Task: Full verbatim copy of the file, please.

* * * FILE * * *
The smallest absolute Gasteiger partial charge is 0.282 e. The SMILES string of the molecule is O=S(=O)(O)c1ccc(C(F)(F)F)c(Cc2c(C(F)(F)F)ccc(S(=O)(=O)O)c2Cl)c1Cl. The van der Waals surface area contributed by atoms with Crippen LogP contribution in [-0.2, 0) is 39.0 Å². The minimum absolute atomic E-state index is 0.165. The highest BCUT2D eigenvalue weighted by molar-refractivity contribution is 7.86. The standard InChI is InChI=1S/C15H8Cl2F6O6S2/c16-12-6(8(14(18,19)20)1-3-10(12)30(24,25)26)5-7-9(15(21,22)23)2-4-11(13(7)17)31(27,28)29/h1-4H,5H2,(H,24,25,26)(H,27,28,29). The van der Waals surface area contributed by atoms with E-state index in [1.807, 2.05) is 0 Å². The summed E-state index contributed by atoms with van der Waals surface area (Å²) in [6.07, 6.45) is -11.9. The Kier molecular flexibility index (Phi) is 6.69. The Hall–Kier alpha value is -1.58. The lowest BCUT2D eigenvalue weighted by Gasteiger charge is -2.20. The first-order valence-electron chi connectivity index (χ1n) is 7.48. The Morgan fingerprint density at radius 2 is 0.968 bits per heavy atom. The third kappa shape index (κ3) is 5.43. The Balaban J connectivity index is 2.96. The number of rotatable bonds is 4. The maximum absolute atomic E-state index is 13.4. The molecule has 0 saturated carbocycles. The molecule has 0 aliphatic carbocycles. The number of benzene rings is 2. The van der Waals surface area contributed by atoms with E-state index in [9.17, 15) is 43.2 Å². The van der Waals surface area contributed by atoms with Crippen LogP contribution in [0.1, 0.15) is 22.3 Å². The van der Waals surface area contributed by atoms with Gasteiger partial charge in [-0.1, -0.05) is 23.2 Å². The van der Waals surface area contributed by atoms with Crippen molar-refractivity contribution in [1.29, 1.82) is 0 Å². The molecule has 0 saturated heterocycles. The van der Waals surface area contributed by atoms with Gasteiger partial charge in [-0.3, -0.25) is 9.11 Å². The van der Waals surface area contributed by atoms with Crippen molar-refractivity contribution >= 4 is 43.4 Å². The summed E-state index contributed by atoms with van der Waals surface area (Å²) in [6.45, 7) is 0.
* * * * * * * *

The smallest absolute Gasteiger partial charge is 0.282 e. The SMILES string of the molecule is O=S(=O)(O)c1ccc(C(F)(F)F)c(Cc2c(C(F)(F)F)ccc(S(=O)(=O)O)c2Cl)c1Cl. The van der Waals surface area contributed by atoms with Crippen LogP contribution in [-0.2, 0) is 39.0 Å². The minimum absolute atomic E-state index is 0.165. The highest BCUT2D eigenvalue weighted by molar-refractivity contribution is 7.86. The standard InChI is InChI=1S/C15H8Cl2F6O6S2/c16-12-6(8(14(18,19)20)1-3-10(12)30(24,25)26)5-7-9(15(21,22)23)2-4-11(13(7)17)31(27,28)29/h1-4H,5H2,(H,24,25,26)(H,27,28,29). The van der Waals surface area contributed by atoms with E-state index in [1.807, 2.05) is 0 Å². The summed E-state index contributed by atoms with van der Waals surface area (Å²) in [6.07, 6.45) is -11.9. The Kier molecular flexibility index (Phi) is 6.69. The Hall–Kier alpha value is -1.58. The lowest BCUT2D eigenvalue weighted by Gasteiger charge is -2.20. The first-order valence-electron chi connectivity index (χ1n) is 7.48. The Morgan fingerprint density at radius 2 is 0.968 bits per heavy atom. The third kappa shape index (κ3) is 5.43. The Balaban J connectivity index is 2.96. The number of rotatable bonds is 4. The maximum absolute atomic E-state index is 13.4. The molecule has 0 saturated carbocycles. The molecule has 0 aliphatic carbocycles. The number of benzene rings is 2. The van der Waals surface area contributed by atoms with E-state index in [9.17, 15) is 43.2 Å². The van der Waals surface area contributed by atoms with Crippen LogP contribution in [0.1, 0.15) is 22.3 Å². The van der Waals surface area contributed by atoms with Gasteiger partial charge in [-0.1, -0.05) is 23.2 Å². The van der Waals surface area contributed by atoms with Crippen molar-refractivity contribution in [1.29, 1.82) is 0 Å². The molecule has 0 saturated heterocycles. The van der Waals surface area contributed by atoms with Gasteiger partial charge in [-0.3, -0.25) is 9.11 Å². The van der Waals surface area contributed by atoms with Crippen molar-refractivity contribution >= 4 is 43.4 Å². The summed E-state index contributed by atoms with van der Waals surface area (Å²) in [6.45, 7) is 0.